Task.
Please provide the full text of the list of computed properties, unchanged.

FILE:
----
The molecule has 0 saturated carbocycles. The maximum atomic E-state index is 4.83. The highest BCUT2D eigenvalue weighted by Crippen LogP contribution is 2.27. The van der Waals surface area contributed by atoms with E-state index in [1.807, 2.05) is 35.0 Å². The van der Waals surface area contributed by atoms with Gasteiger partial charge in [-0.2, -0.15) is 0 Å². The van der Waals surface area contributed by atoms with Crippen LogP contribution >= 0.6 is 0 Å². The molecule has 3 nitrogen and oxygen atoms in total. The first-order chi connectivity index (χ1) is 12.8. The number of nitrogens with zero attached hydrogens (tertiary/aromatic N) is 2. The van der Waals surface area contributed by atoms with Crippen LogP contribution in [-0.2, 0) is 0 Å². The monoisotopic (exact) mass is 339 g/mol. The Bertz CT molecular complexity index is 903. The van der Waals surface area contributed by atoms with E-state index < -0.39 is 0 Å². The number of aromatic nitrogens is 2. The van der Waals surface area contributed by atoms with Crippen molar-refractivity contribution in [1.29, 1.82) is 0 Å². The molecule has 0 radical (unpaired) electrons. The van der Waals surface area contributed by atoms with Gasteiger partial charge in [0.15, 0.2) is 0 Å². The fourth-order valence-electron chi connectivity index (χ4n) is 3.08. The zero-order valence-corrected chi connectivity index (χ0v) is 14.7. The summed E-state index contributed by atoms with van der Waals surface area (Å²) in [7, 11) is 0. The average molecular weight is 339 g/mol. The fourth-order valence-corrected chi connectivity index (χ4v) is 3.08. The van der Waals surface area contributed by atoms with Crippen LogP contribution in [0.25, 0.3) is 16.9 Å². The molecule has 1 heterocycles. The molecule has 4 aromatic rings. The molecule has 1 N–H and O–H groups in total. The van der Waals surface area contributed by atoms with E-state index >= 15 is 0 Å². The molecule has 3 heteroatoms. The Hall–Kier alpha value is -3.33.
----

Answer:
The molecule has 0 saturated carbocycles. The maximum atomic E-state index is 4.83. The highest BCUT2D eigenvalue weighted by Crippen LogP contribution is 2.27. The van der Waals surface area contributed by atoms with E-state index in [1.807, 2.05) is 35.0 Å². The van der Waals surface area contributed by atoms with Gasteiger partial charge in [-0.2, -0.15) is 0 Å². The van der Waals surface area contributed by atoms with Crippen LogP contribution >= 0.6 is 0 Å². The molecule has 3 nitrogen and oxygen atoms in total. The first-order chi connectivity index (χ1) is 12.8. The number of nitrogens with zero attached hydrogens (tertiary/aromatic N) is 2. The van der Waals surface area contributed by atoms with Crippen LogP contribution in [-0.2, 0) is 0 Å². The monoisotopic (exact) mass is 339 g/mol. The Bertz CT molecular complexity index is 903. The van der Waals surface area contributed by atoms with E-state index < -0.39 is 0 Å². The number of aromatic nitrogens is 2. The van der Waals surface area contributed by atoms with Crippen molar-refractivity contribution in [1.29, 1.82) is 0 Å². The molecule has 0 radical (unpaired) electrons. The van der Waals surface area contributed by atoms with Gasteiger partial charge in [0.15, 0.2) is 0 Å². The fourth-order valence-electron chi connectivity index (χ4n) is 3.08. The zero-order valence-corrected chi connectivity index (χ0v) is 14.7. The summed E-state index contributed by atoms with van der Waals surface area (Å²) in [7, 11) is 0. The average molecular weight is 339 g/mol. The fourth-order valence-corrected chi connectivity index (χ4v) is 3.08. The van der Waals surface area contributed by atoms with Crippen LogP contribution in [0.25, 0.3) is 16.9 Å². The molecule has 1 heterocycles. The molecule has 4 aromatic rings. The molecule has 1 N–H and O–H groups in total. The van der Waals surface area contributed by atoms with E-state index >= 15 is 0 Å². The molecule has 3 heteroatoms. The Hall–Kier alpha value is -3.33.